Chapter 2 A Biological Overview of the Cell Cycle and its Response to Osmotic Stress and the α-factor - PDF

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Chapter 2 A Biological Overview of the Cell Cycle and its Response to Osmotic Stress and the α-factor 2.1 Cell Cycle in Eukaryotes The word cell originates from Latin cella, which means small room. It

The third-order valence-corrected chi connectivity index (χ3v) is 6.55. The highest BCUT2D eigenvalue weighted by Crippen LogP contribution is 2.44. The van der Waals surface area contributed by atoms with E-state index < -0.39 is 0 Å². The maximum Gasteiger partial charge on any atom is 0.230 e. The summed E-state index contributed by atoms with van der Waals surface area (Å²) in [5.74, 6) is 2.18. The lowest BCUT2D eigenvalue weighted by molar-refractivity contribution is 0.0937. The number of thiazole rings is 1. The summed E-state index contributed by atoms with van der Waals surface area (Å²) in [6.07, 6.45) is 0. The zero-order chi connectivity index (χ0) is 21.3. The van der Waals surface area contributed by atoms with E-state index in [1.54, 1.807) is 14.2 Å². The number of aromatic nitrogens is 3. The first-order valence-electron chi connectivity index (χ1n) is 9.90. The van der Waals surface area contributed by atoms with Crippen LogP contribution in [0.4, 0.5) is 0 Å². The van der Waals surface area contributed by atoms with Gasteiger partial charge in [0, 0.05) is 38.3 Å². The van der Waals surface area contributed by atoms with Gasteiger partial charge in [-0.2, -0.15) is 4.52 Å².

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Chapter 2 A Biological Overview of the Cell Cycle and its Response to Osmotic Stress and the α-factor 2.1 Cell Cycle in Eukaryotes The word cell originates from Latin cella, which means small room. It was applied for the first time by Hooke in his book Micrographia in September There are 10 to perhaps 100 million distinct life forms in the world [1, 32], many of which consist of various types of cells. Although different cells have disparate functions and shapes, they still have a similar basic chemistry [35]. Cells can be classified into (i) eukaryotic cells which contain a nucleus, and (ii) prokaryotic cells (such as bacteria) which lack any distinction between nucleus and cytoplasm [1, 32]. A cell can reproduce by growing and dividing into two daughter cells with the same genetic information [1, 32]. Single-celled organisms reproduce by cell division, whereas multicellular organisms need countless cell divisions to generate from founder cells (stem cells) diverse communities of cells that build the organs and tissues [1, 32]. Before each division all components and the machinery of a cell have to be duplicated, to allow the daughter cell to repeat the process. One crucial event of the cell cycle is the duplication of DNA to pass the genetic information to the next generation. Another crucial part of the cell cycle is the chromosome segregation, in which the sister chromatids are distributed to each daughter cell [1, 32]. The principle molecular machinery of the cell cycle that regulates DNA replication and chromosome segregation is preserved in eukaryotes Cell Cycle Phases Cell cycle consists of four different phases: G1, S, G2 and M. In G1 phase cells increase in size and prepare for DNA replication. In S phase DNA replication occurs. From one double-stranded DNA molecule (chromosome) two identical double stranded DNA molecules (sister chromatids) are formed and held together E. Radmaneshfar, Mathematical Modelling of the Cell Cycle Stress Response, 9 Springer Theses, DOI: / _2, Springer International Publishing Switzerland 2014 10 2 A Biological Overview of the Cell Cycle and its Response to Osmotic Stress Fig. 2.1 Diagram of the eukaryotic cell cycle. G1 is the gap before DNA synthesis, during which the cell grows to a critical size. During S phase, DNA replication takes place. G2 phase is the gap between the S phase and the M phase. In G2 phase a set of control mechanism ensures that everything is ready to enter the M phase. Finally, during the M phase chromosome segregation takes place and the cell divides into two cells. G1, S and G2 phases are called interphase with cohesin proteins. In G2 phase the accuracy of DNA replication and the morphology of the cell is checked. Finally, in M phase the cell divides into two daughter cells, each of which has a complete copy of the chromosome (see Fig. 2.1). The details of the mechanism of the cell cycle are not identical in different types of cells [32]. Despite these differences, the main machinery of the cell cycle events DNA replication; mitosis; cytokinesis and the presence of checkpoints is highly conserved throughout all organisms DNA Replication Before each cell division, a cell must duplicate its genome faithfully to avoid mutations. Also, DNA replication should happen once and only once per cell cycle. The synthesis and duplication of DNA is a complex process which fills a major fraction of the cell cycle. It starts in the late M phase and the early G1 phase, during which an initiator protein complex called pre-replicative Complex (pre-rc), assembles at each origin of replication. This step is called licensing [1, 32]. The pre- RC complex consists of an Origin Recognition Complex (ORC), Mini-chromosome maintenance complex (Mcm) and licensing proteins. Once the pre-rc has mounted at the origins of replication in the late G1 phase, the origins are ready to fire [1, 32]. The S phase cyclins triggers the DNA synthesis at the onset of the S phase. The 2.1 Cell Cycle in Eukaryotes 11 S phase-dependent kinases (S-phase cyclins) are deactivated in the late M phase. The reformation of pre-rc is inhibited, while the S-phase cyclins are activated. This ensures the occurrence of the DNA replication only once per cell cycle [1, 32] Mitosis and Cytokinesis At the onset of the M phase, every cell has a tightly associated pair of chromosomes called sister chromatids. During the M phase, sister chromatids are segregated and distributed to each nascent cell [1, 32, 34]. This is followed by cytokinesis. Mitosis is usually divided into four distinct stages in yeast: prophase, metaphase, anaphase and telophase. The prophase is the first stage during which chromosome condensation, centrosome separation and spindle assembly initiate. It is followed by the metaphase, during which the sisters are aligned at the centre of the spindle, anticipating the signal to separate in the anaphase. At the onset of the anaphase, the cohesin links between sister chromatids are abruptly removed and the separated sisters are dragged to the opposite poles of the spindle. Finally, the mitosis is completed in the telophase. During the telophase the chromosomes and other nuclear components are re-bundled into daughter nuclei [1, 32, 34]. Cytokinesis is the process of cell division, which happens at the end of mitosis. Its regulation depends on the progression through mitosis.the events of the mitosis are tightly controlled by the M phase cyclins. We will explain the control mechanism of the M phase for the model organism Saccharomyces cerevisiae in Sect Checkpoints There are several checkpoints in the cell cycle that control the cell cycle progression [25]. The main role of each checkpoint is to ensure whether certain conditions are satisfied before entering the next phase. If some irregularity is detected the cell is arrested until the problem is corrected. There are three main checkpoints operate at the end of G1, G2 and during M phase, respectively [18, 25]. These are example of conserved checkpoints among eukaryotes, but note that each species have several specific ones. At the G1 checkpoints the size and also the DNA content of the cell are examined. If the cell is large enough and its DNA is intact it will proceed to the S phase. Otherwise it remains in the G1 phase [25]. At the G2 checkpoints the quality of the DNA synthesis, the size and the polarity of the cell are checked. If these conditions meet the required criteria, the cell will proceed to its M phase [25]. At the M phase checkpoint, which is referred to as metaphase checkpoint, the alignment of the chromosomes and the completeness of DNA replication are checked. Furthermore, the spindles need to be oriented towards the daughter cell. If all these conditions are met, the cell can divide [25]. 12 2 A Biological Overview of the Cell Cycle and its Response to Osmotic Stress Principles of the Cell Cycle Oscillation The cell cycle is controlled by a complex molecular network which is responsible for the self-sustained oscillatory expression of a large set of genes. There are three main transitions in the cell cycle: the G1-to-S transition (START), the G2-to-M transition and the M-to-G1 transition (FINISH). Cell cycle oscillations and transitions from one phase to the next are caused by the activation and inactivation of a complex that is composed of two main subunits: a catalytic subunit and a regulatory subunit (see Fig. 2.1). A catalytic subunit Cyclindependent kinase (Cdk) forms a dimer with a regulatory subunit cyclin [31]. These kinase complexes (Cdk-cyclins) control the cell cycle oscillation, as well as cell size and DNA replication. The activity of Cdk is regulated by the availability of its cyclin partners, binding to stoichiometric Cdk inhibitors, and inhibitory tyrosine phosphorylation [31]. The molecular machinery which regulates DNA replication and segregation is highly conserved, from unicellular eukaryotes, such as yeasts, to multicellular eukaryotes [35]. Therefore, simple eukaryotes, such as fission yeast and budding yeast, serve as model organisms to understand the cell cycle control mechanisms in Metazoa including humans. To understand such a complex system we have focused on the cell cycle machinery of budding yeast, S. cerevisiae, and its response to osmotic stress and the α-factor, and we have developed two mathematical models [39, 40], which are presented in Chaps. 3 and 4. Our first model is based on Ordinary Differential Equation (ODE), which predicts the influence of osmotic stress in all stages of cell cycle. This model integrates the osmotic stress response network with the cell cycle machinery of budding yeast, S. cerevisiae. Since the cell cycle phases are interlinked, the effect of osmotic stress on the cell cycle cannot be predicted just by considering one single phase. We introduce a comprehensive mathematical model, which predicts how this elaborate system might work in the presence of osmotic stress. It also provides a workbench for further investigation of the molecular processes and the cell behaviour under various environmental conditions and experimental setups. The second model is a Boolean representation of the cell cycle reactions to stresses, which investigates the dynamical properties of the cell cycle oscillation in the presence of multiple stresses; the osmotic stress and the α-factor. Since it is a discrete model, study of the entire finite set of the cell cycle states under various environmental conditions is achievable. This model shows that the cell cycle is robustly designed and it can recover from osmotic stress and the α-factor induced arrest. The models are based on known interactions that control the yeast cell cycle and its response to osmotic stress and the α-factor, which we will review briefly in the next section. 2.2 The Cell Cycle of S. Cerevisiae The Cell Cycle of S. Cerevisiae Principles of the Budding Yeast Cell Division In budding yeast, S. cerevisiae, the cell cycle is controlled by a robust molecular network, which consists of more than 800 genes [46]. Note that the G2 phase in S. cerevisiae is usually very short compared to the M phase, often not distinguished from the M phase and referred to as the G2/M phase. S. cerevisiae replicates by budding asymmetrically [24]. Daughter cells are smaller than mother cells, and hence the G1 phase of a daughter cell is longer than that of the mother cell [24, 32]. S. cerevisiae has five Cdks (Cdc28, Pho85, Kin28, Ssn3 and Ctk1). Cdc28 is the central coordinator of the major cell cycle events [31, 52]. The function of the other Cdks has not fully been understood yet [31]. In budding yeast Cdc28 constitutively expressed. The activity of Cdc28 is regulated by the availability of its cyclin partners, inhibitory tyrosine phosphorylation and binding to stoichiometric Cdk inhibitors (Sic1, Cdc6). Cdc28 has two types of associated cyclins: (i) three G1 cyclins (Cln1, Cln2, Cln3) and (ii) six B-type cyclins (Clb1 to Clb6) [31]. G1 cyclins regulate the events in the gap between mitosis and DNA replication, whereas B-type cyclins are expressed successively from START to FINISH. Among the G1 cyclins, Cln3 is responsible for cell growth and the activation of Cln1 and Cln2 [52]. G1 cyclins are essential for cell cycle progression. The cell cycle is arrested if the cell loses all Clns. However, if at least one of the G1 cyclins is expressed, the cell will still proceed to START [41]. As Cln1 and Cln2 have redundant functions [52], we will refer to both of them as Cln2. The activity of Cdc28-Cln2 is maximal at START (see Fig. 2.2)[17]. cln1 cln2 cells initiate DNA synthesis with a delay and show slow growth [22]. The six B-type cyclins are divided into three distinct pairs of similar functions [31]: (i) The major functions of Clb5 and Clb6, both represented by Clb5 from now on, are the initiation of the DNA synthesis, and the negative regulation of Cdc28-Cln2 activity [6]. clb5 clb6 cells exhibit long delay in initiating the S phase; but the length of S phase is comparable to wild-type cells [6]. (ii) The mitotic cyclins Clb1 and Clb2 [28] are represented by Clb2 from now on. Clb2 is crucial for successful mitosis and clb1 clb2 cells are not viable [48]. (iii) The remaining B-cyclins, Clb3 and Clb4, have redundant roles in S phase initiation and spindle formation [31] The Molecular Mechanisms of the G1-to-S Transition The G1-to-S phase transition START refers to the transcriptional cascade that triggers three main events: budding, DNA replication, and the duplication of spindle pole bodies [17]. The Cdc28-Cln3 complex catalyses START; it activates the 14 2 A Biological Overview of the Cell Cycle and its Response to Osmotic Stress Fig. 2.2 G1-to-S transition: Cdc28-Cln3 complex activates the SBF and MBF transcription factors. These are transcription factors of CLN2 and CLB5 genes. Expression of CLN2 and CLB5 increases the levels of Cdc28-Cln2 and Cdc28-Clb5. The activation of Cdc28-Cln2 leads to the bud emergence. Moreover, there is a positive feedback loop from Cdc28-Cln2 to Cdc28-Cln3, which makes the G1- to-s transition irreversible. Sic1 maintains Cdc28-Clb5 in an inactive form during the G1 phase. To enable the G1-to-S transition, Sic1 needs to be phosphorylated and inactivated. Phosphorylated Sic1 is targeted for degradation by the SCF (Skp1-cullin-F-box) complex. The absence of Sic1 frees Cdc28-Clb5. Activity of Cdc28-Clb5 initiates DNA replication transcription factor complexes: SBF and MBF (see Fig. 2.2). These, in turn, trigger the transcription of a set of more than 200 genes [27]; in particular CLN2 and CLB5. The expression of CLN2 and CLB5 leads to the increased level of Cdc28-Cln2 and Cdc28-Clb5. The activation of Cdc28-Cln2 induces the bud formation. Moreover, there is a positive feedback loop from Cdc28-Cln2 to Cdc28-Cln3 (see Fig. 2.2), which makes this transition switch-like and irreversible [12, 17]. Sic1, the Cyclin Kinase Inhibitor (CKI) in the G1 phase, maintains Cdc28-Clb5 in an inactive form during most of START [42]. To enable the G1-to-S transition, Sic1 has to be inactivated. Cdc28 phosphorylates Sic1 [42] and targets it for degradation by the SCF (Skp1-Cullin-F-box) complex [33]. The absence of Sic1 triggers the activity of Cdc28-Clb5, which initiates the DNA replication and transfers the cell to the S phase (see Fig. 2.2) The Molecular Mechanism of DNA Replication DNA replication is a multi-step process which begins at the origins of replication (see Fig. 2.3). The multi-protein complex ORC (Origin Recognition Complex) remains bound to the origins of replication throughout the cell cycle. The first step of DNA 2.2 The Cell Cycle of S. Cerevisiae 15 Fig. 2.3 DNA replication is a multi-step process which begins at the origins of replication. The multi-protein complex ORC remains bound to the origins of replication throughout the cell cycle. In the first step, the pre-replicative complex consisting of Cdc6, Cdt1 and Mcm complex binds to ORC. In the second step, DNA replication is triggered by Cdc28-Clb5 replication takes place during the late M phase and the early G1 phase. In this step, the pre-replicative complex, required for the initiation of DNA replication [16], binds to the ORC. The pre-replicative complex consists of the proteins Cdc6, Cdt1 and a complex of six proteins called Mcm (Mini-chromosome maintenance). The second step occurs at the onset of the S phase (see Fig. 2.3). Activity of Cdc28- Clb5 first triggers DNA replication and later on disassembles the pre-replicative complex from the origins of replication. It also phosphorylates Cdc6, thereby promotes Cdc6 degradation and prevents de novo assembly of the pre-replicative complex during the G2/M phase. Therefore, Cdc28-Clb5 has a dual role: it enables the initiation of DNA replication; it also warrants that DNA replication happens once and only once before cell division [15] The Molecular Mechanism of the G2-to-M Transition The next cell cycle transition, G2-to-M, is mainly governed by the activity of Cdc28-Clb2 [48], which in turn is regulated by several mechanisms: (i) The protein kinase Swe1 inhibits Cdc28-Clb2 activity by tyrosine phosphorylation of Cdc28 [43]. Swe1 is part of the morphogenesis checkpoint machinery, and it prevents the cell from entering into the G2 phase when aspects of bud formation are defective [43, 44]. Accumulation of Swe1 begins in the S phase [4] and it degrades quickly, when it is hyper-phosphorylated by the Hsl1-Hsl7 complex and 16 2 A Biological Overview of the Cell Cycle and its Response to Osmotic Stress Fig. 2.4 G2-to-M transition: the activity of Cdc28-Clb2 controls the G2-to-M transition. The activity of this cyclin-cdk complex is controlled via several mechanisms. Tyrosine phosphorylation of Cdc28 that is mediated by Swe1 inactivates Cdc28-Clb2. Moreover, Clb2 is transcriptionally controlled by Mcm1, which is activated by Cdc28-Clb2, thereby establishing a positive feedback loop. Active Cdc28-Clb2 also inactivates SBF/MBF transcription factors and promotes the G2-to-M transition Cdc28-Clb2. It is worth mentioning that the phosphatase Mih1 reverses the tyrosine phosphorylation of Cdc28 [43]. (ii) The expression of Clb2 is transcriptionally controlled. Cdc28-Clb2 activates Mcm1 [3], which in turn promotes the transcription of CLB2, thereby establishing a positive feedback loop (see Fig. 2.4). Active Cdc28-Clb2, therefore, mediates the G2-to-M transition, during which the replicated chromosomes are segregated and nuclear division takes place (see Fig. 2.6). (iii) The degradation of Clb2 is required for the M-to-G1 transition. We will discuss this transition in the next section The Molecular Mechanism of the M-to-G1 Transition The M-to-G1 transition the exit from mitosis is achieved mainly by the inactivation of Cdc28-Clb2 [47]. Cdc20 and Cdh1, two major APC (Anaphase Promoting Complex) components, inactivate Cdc28-Clb2 [7, 53]. First, Mcm1 mediates the activation of the Cdc20 during the anaphase; then, Cdc20 triggers the pathway that results in the activation of Cdh1 and Cdc14 [7, 47, 53]. Cdh1 degrades the remaining fraction of Clb2 during the exit from mitosis (see Fig. 2.5) [7]. Finally, the phosphatase Cdc14 promotes the transition to the G1 phase in two steps: (i) it activates Swi5, a transcription factor of Sic1 and Cdc6 [50]; (ii) it dephosphorylates Cdh1, Sic1 and Cdc6. Active Sic1 and Cdc6 bind directly to Cdc28-Clb2, resulting in its inactivation (see Fig. 2.5). 2.2 The Cell Cycle of S. Cerevisiae 17 Fig. 2.5 M-to-G1 transition: this transition is achieved by the inactivation of Cdc28-Clb2. Cdc20 primarily degrades Clb2 and also mediates activation of Cdh1 and Cdc14. Then Cdh1 degrades the remaining fraction of Clb2 during the exit from mitosis. Cdc14 stimulates the activity of Sic1, Cdc6 and Cdh1 and therefore mediates the M-to-G1 transition Figure 2.6 summarises the molecular mechanisms that control the cell cycle of S. cerevisiae. As explained above, the progression through the cell cycle occurs via constitutive activation of the corresponding cyclins in different cell cycle phases. The cell needs to pass through three main transitions successfully before dividing into two daughter cells. This succession of biochemical events comprising the cell cycle is distorted in the presence of stress. In order to study the response of the cell to different stresses it is important to understand: (i) the stress response signalling pathway, and (ii) the coupling of this pathway to the cell cycle control network. We have studied the cell cycle of S. cerevisiae under two different external signals; osmotic stress and the mating pheromone (α-factor). These signalling networks have been thoroughly studied in the past and found to affect the cell cycle progression. It has recently become clear that to study the response of the cell cycle to stress, the cell cycle and the stress signalling network have to be considered together